This site uses cookies to improve your experience and to provide services and advertising. By continuing to browse, you agree to the use of cookies described in our Cookies Policy. You may change your settings at any time but this may impact on the functionality of the site. To learn more see our Cookies Policy.
OK
Dublin: 13 °C Friday 20 September, 2019
Advertisement

Government to target sugar, salt, fat and big portion sizes in fight against obesity

Advertising to children will also be targeted as part of the plan.

Image: person on scales via Shutterstock

TODAY THE GOVERNMENT launched its plan to fight obesity in Ireland, promising to help empower people to make healthier choices in their lives.

At the launch of an obesity policy action plan to cover the next ten years, Health Minister Simon Harris said “rising levels of overweight and obesity are placing an increasing burden on individuals and society and this represents one of the biggest public health challenges Ireland is facing today”.

The plan contains sixty specific actions and includes new healthy eating guidelines, legislation on calorie posting, the development of a nutrition policy and a prioritisation of obesity service in the health service.

Included in the plan, is a commitment to developing proposals on a levy on sugar-sweetened drinks and a review of the effectiveness of fiscal measures on high fat, salt and sugar products.

The government will also consider measures to introduce maximum portion sizes for relevant foods and drinks, on a voluntary basis initially. The effects of these measures, the policy document says, should be regularly monitored.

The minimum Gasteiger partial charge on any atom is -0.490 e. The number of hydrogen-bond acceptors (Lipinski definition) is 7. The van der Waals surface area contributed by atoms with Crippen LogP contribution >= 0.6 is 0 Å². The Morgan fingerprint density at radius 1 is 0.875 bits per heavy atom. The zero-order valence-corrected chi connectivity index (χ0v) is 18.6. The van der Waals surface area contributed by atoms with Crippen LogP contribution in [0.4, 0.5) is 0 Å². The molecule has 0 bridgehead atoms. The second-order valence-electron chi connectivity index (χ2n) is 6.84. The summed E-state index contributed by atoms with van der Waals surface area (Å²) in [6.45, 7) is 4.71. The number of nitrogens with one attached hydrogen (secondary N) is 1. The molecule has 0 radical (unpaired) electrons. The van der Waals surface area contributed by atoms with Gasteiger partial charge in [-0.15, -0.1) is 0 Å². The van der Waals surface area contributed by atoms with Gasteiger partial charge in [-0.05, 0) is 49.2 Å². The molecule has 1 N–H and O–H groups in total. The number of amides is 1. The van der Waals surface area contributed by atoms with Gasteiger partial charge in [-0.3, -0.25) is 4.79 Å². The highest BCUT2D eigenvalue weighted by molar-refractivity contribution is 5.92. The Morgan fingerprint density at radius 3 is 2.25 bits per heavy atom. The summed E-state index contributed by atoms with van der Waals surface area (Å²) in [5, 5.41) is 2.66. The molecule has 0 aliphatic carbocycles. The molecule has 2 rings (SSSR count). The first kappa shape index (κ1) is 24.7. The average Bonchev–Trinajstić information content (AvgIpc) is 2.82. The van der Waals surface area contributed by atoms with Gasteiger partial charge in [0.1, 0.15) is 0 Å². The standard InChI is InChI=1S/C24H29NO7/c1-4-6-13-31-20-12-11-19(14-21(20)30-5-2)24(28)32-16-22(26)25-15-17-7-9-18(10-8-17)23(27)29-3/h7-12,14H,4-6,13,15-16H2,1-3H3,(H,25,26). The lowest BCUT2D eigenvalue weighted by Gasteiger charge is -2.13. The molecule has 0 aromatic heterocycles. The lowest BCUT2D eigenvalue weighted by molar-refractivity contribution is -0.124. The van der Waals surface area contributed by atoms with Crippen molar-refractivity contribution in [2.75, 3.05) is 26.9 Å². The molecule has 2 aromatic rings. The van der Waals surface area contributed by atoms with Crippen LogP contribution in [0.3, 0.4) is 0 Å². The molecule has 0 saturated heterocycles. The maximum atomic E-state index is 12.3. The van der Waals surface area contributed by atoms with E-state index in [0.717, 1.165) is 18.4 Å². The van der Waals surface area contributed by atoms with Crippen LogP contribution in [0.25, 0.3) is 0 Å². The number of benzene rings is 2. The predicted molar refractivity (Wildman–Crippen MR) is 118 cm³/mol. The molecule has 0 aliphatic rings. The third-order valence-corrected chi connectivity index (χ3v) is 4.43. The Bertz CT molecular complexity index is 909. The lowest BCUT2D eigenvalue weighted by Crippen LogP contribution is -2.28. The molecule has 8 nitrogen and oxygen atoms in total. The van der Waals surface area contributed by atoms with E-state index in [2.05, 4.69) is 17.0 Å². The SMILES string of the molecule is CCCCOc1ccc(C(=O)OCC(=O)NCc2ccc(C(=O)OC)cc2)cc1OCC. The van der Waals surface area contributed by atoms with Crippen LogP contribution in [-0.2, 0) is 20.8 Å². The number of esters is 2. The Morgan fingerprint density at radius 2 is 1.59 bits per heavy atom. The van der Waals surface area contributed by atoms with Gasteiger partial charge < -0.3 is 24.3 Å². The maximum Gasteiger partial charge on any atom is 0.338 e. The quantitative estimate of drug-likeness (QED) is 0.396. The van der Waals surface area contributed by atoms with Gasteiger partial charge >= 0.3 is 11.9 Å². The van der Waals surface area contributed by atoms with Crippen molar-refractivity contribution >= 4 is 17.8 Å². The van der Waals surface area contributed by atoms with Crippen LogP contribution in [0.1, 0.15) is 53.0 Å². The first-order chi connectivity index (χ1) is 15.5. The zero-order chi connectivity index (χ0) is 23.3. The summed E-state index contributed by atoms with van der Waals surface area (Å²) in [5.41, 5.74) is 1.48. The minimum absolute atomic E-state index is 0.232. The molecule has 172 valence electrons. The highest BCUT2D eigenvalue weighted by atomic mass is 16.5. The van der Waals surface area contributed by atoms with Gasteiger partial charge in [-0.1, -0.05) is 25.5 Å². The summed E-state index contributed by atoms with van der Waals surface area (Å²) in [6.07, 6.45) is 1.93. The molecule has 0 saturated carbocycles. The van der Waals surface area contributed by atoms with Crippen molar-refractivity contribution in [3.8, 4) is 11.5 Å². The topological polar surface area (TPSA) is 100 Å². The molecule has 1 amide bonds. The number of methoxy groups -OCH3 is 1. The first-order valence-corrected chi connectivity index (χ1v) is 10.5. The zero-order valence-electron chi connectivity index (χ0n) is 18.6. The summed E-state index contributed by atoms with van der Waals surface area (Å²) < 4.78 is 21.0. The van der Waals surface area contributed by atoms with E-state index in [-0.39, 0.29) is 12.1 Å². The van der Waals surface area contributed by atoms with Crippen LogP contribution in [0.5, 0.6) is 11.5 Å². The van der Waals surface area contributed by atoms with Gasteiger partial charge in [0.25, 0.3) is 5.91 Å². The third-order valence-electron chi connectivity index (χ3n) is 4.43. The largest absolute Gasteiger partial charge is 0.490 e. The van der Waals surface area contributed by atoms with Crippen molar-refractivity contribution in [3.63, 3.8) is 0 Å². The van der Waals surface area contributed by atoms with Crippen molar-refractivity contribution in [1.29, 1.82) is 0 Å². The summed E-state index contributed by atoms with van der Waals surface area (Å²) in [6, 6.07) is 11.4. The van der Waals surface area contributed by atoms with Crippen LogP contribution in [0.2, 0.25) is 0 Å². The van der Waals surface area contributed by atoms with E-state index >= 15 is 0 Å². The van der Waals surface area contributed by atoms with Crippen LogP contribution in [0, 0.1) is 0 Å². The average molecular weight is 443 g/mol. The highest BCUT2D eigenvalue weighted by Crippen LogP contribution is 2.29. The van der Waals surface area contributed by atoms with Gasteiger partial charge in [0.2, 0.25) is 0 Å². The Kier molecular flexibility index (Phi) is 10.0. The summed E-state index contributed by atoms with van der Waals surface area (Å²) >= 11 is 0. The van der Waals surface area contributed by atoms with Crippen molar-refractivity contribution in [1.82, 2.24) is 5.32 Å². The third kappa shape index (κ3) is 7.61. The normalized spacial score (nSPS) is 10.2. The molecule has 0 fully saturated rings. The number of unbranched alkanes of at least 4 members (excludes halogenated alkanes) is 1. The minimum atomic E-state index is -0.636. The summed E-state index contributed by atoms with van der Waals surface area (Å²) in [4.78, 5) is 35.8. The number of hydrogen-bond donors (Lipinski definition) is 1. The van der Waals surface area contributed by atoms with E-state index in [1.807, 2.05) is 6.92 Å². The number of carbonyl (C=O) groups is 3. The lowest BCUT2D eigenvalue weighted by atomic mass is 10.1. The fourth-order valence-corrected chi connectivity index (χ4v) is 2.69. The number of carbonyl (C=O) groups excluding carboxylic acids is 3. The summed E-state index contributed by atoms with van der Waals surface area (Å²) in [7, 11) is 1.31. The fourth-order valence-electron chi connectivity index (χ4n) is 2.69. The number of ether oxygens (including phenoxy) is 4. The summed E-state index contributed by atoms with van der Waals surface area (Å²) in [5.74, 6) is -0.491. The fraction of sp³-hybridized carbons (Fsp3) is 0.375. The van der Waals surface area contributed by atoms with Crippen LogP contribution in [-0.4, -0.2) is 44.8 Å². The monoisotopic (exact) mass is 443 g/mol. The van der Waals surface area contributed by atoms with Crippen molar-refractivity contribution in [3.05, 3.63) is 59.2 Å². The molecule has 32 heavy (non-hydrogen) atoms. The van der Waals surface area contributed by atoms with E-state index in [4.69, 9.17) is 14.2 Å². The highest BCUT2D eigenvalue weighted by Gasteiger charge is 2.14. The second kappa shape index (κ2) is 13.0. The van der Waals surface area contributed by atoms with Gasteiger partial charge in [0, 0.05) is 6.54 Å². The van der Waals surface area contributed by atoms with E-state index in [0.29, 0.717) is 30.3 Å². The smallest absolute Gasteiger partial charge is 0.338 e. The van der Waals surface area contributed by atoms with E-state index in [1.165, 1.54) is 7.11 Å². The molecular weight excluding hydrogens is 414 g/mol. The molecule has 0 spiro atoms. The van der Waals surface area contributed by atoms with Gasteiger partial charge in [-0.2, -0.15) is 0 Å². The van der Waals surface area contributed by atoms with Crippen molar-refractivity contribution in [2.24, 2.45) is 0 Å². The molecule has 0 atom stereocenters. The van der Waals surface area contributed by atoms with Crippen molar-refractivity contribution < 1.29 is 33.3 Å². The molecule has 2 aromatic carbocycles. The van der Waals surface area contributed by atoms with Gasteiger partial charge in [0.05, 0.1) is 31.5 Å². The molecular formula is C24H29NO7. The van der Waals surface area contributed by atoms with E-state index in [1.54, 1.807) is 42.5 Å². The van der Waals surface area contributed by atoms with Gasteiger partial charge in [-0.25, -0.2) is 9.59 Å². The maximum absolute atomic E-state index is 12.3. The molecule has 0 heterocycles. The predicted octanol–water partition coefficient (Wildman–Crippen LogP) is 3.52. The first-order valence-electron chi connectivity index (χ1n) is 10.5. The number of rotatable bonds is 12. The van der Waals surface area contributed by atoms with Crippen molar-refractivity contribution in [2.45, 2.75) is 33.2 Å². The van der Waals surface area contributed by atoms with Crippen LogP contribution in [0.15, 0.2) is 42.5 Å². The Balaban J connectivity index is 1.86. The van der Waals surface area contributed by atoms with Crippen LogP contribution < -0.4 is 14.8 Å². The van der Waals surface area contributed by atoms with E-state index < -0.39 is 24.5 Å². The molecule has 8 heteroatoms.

Advertising will also be targeted under the plan, with a submission to be made to the Broadcasting Authority of Ireland’s review of advertising to children, particularly in relation to energy dense food and drinks.

Commenting today, Minister of State for Health Promotion, Marcella Corcoran Kennedy, said there “is no single solution to addressing the causes and problems associated with overweight and obesity”.

This policy sets out effective and sustainable actions that will be taken by government, statutory and other sectors, communities and individuals. These include legislative, fiscal and environmental measures. Prevention is key and there will be a focus on children and on reducing the inequalities that are evident.”

The plan was broadly welcomed, with the Food Safety Authority of Ireland stating it offers an “unprecedented opportunity to create a healthier nation”.

Bodies representing the food and drinks industry were less welcoming.

“There are elements of the new policy that the food and drink industry can support through our work on effective measures like product reformulation, nutrition labelling, product choice and workplace wellbeing,” commented Food and Drink Industry Ireland (FDII) Director Paul Kelly.

“However, the food sector is adamantly opposed to the inclusion of policy measures, like food and beverage taxes, which are unfair, discriminatory and not evidence based.”

Poll: Would you be happy to pay a sugar tax to help fight obesity?>

Read: How the sugar-trafficking food industry paid scientists to tell us fat, not sugar, was the real problem>

  • Share on Facebook
  • Email this article
  •  

Read next:

COMMENTS (83)